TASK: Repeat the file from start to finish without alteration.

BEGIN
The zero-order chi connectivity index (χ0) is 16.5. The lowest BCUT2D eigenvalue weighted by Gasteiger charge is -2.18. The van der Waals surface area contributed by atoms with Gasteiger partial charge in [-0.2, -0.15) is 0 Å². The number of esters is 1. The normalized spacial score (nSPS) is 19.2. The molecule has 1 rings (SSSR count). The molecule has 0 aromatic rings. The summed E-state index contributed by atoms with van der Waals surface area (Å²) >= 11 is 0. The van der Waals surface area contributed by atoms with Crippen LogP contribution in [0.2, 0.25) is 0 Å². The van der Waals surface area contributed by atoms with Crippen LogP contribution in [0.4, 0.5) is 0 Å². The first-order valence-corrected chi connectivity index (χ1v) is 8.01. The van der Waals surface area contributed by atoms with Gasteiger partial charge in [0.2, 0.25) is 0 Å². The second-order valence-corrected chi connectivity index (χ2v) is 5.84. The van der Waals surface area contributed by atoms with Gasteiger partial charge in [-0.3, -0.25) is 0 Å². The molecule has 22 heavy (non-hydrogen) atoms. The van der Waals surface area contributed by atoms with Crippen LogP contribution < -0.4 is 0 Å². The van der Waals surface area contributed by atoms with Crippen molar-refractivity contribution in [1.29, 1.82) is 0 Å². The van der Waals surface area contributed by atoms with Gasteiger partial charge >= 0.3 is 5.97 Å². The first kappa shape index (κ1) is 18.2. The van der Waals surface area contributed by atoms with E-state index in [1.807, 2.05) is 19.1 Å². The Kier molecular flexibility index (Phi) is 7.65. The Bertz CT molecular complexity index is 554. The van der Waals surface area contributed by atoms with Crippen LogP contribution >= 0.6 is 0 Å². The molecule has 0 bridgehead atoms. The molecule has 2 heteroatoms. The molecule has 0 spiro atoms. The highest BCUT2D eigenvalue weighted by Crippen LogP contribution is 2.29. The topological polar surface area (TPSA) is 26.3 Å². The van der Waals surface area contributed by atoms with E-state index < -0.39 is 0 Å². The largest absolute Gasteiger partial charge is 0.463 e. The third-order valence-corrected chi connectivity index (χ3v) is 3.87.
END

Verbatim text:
The zero-order chi connectivity index (χ0) is 16.5. The lowest BCUT2D eigenvalue weighted by Gasteiger charge is -2.18. The van der Waals surface area contributed by atoms with Gasteiger partial charge in [-0.2, -0.15) is 0 Å². The number of esters is 1. The normalized spacial score (nSPS) is 19.2. The molecule has 1 rings (SSSR count). The molecule has 0 aromatic rings. The summed E-state index contributed by atoms with van der Waals surface area (Å²) >= 11 is 0. The van der Waals surface area contributed by atoms with Crippen LogP contribution in [0.2, 0.25) is 0 Å². The van der Waals surface area contributed by atoms with Crippen LogP contribution in [0.4, 0.5) is 0 Å². The first-order valence-corrected chi connectivity index (χ1v) is 8.01. The van der Waals surface area contributed by atoms with Gasteiger partial charge in [0.2, 0.25) is 0 Å². The second-order valence-corrected chi connectivity index (χ2v) is 5.84. The van der Waals surface area contributed by atoms with Gasteiger partial charge in [-0.3, -0.25) is 0 Å². The molecule has 22 heavy (non-hydrogen) atoms. The van der Waals surface area contributed by atoms with Crippen LogP contribution < -0.4 is 0 Å². The van der Waals surface area contributed by atoms with Crippen molar-refractivity contribution in [1.29, 1.82) is 0 Å². The van der Waals surface area contributed by atoms with Gasteiger partial charge >= 0.3 is 5.97 Å². The first kappa shape index (κ1) is 18.2. The van der Waals surface area contributed by atoms with E-state index in [1.807, 2.05) is 19.1 Å². The Kier molecular flexibility index (Phi) is 7.65. The Bertz CT molecular complexity index is 554. The van der Waals surface area contributed by atoms with Crippen LogP contribution >= 0.6 is 0 Å². The molecule has 0 bridgehead atoms. The molecule has 2 heteroatoms. The molecule has 0 spiro atoms. The highest BCUT2D eigenvalue weighted by Crippen LogP contribution is 2.29. The topological polar surface area (TPSA) is 26.3 Å². The van der Waals surface area contributed by atoms with E-state index < -0.39 is 0 Å². The largest absolute Gasteiger partial charge is 0.463 e. The third-order valence-corrected chi connectivity index (χ3v) is 3.87.